perfectionism

by Emory Allen

Being a perfectionist can help us reach our full potential, but it can also prevent us from growing creatively. Perfectionism is a mindset based on the fear of failure, or what Stanford Professor of Psychology Carol Dweck calls a “fixed mindset.” It halts our creativity as we wait for the right conditions to start, we wait until we fully master a skill, or we wait until all of the details are finally perfect. Psychologist Sarah Seung-McFarland believes that this gives us a very limited view of the creative process:

When we are perfectionistic, there is only success and failure, nothing in between. Therefore, there is no room to learn and grow because doing so brings the possibility of failure. Consequently, we function purely within our comfort zone and develop no new skills. On the other hand, if we are not driven by fear of failure, we do not limit ourselves to what we know we can do well, and are more likely to take risks that promote learning and growth.

In order to move from Dweck’s “fixed mindset” to a “growth mindset,” author and illustrator Austin Kleon suggests focusing on the process instead of the final product. The process is messy in nature, so it doesn’t require perfection. It allows us to try new things and avoid the oppression of mastering a new technique right away, by stating that it’s “just practice” when we share it. It also increases our chances of actually perfecting that technique by publishing the imperfections; sharing allows others to give advice and provide constructive feedback to better our skills. Kleon challenges us to do this with every project:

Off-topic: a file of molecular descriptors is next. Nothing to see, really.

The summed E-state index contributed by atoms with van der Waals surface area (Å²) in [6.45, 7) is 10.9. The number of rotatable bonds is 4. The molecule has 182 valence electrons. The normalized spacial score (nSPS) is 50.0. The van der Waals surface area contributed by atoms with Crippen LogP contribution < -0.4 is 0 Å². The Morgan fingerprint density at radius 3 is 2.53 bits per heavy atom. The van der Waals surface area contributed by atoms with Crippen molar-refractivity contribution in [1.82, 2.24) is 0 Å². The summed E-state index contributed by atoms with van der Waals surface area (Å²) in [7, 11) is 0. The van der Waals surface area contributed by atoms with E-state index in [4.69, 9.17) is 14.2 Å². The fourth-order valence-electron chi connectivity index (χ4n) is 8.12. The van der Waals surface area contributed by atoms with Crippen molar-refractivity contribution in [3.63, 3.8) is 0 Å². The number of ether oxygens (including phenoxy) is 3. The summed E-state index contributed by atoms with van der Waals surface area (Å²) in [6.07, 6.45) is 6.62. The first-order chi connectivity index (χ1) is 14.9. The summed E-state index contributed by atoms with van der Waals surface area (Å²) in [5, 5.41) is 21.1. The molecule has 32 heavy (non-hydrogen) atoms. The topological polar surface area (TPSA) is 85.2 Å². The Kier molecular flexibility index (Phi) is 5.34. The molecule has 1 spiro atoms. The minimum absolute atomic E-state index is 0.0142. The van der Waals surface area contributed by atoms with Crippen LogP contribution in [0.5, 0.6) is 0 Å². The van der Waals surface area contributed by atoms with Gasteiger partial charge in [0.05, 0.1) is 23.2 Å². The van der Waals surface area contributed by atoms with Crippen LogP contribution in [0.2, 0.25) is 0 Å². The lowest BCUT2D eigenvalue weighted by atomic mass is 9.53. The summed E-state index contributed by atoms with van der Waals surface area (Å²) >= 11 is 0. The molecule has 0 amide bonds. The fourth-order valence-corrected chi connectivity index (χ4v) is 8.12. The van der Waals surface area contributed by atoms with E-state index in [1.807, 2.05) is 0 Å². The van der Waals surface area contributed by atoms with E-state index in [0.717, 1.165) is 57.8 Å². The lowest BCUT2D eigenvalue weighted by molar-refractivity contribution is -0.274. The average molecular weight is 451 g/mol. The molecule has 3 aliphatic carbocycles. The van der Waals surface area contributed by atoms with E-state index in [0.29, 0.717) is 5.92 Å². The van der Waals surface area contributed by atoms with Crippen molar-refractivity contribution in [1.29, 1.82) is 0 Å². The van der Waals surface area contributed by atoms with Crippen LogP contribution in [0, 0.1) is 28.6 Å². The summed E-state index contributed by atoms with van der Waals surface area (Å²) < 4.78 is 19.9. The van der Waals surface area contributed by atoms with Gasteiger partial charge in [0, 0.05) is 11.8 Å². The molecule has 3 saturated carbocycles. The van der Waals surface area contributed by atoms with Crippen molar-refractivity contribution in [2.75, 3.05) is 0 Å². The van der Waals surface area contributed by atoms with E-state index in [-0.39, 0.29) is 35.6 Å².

Once a day, after you’ve done your day’s work, find one little piece of your process that you can share. Where you are in your process will determine what that piece is. If you’re in the very early stages, share your influences and what’s inspiring you. If you’re in the middle of executing a project, write about your methods or share works in progress. If you’ve just completed a project, show the final product, share scraps from the cutting-room floor, or write about what you learned.

If you still can’t bear to share your work in progress with the world, Kleon urges you to at least show your inspiration. Instagram, pin (on Pinterest), or blog the books you read, the artists you are influenced by, or an interesting podcast you just listened to. Even if it is not your direct work, you are still sharing part of your process. Once you are comfortable with this, start to show pieces of your own work while they are in progress. Slowly you will be able to unwrap yourself from the constraints of perfection.

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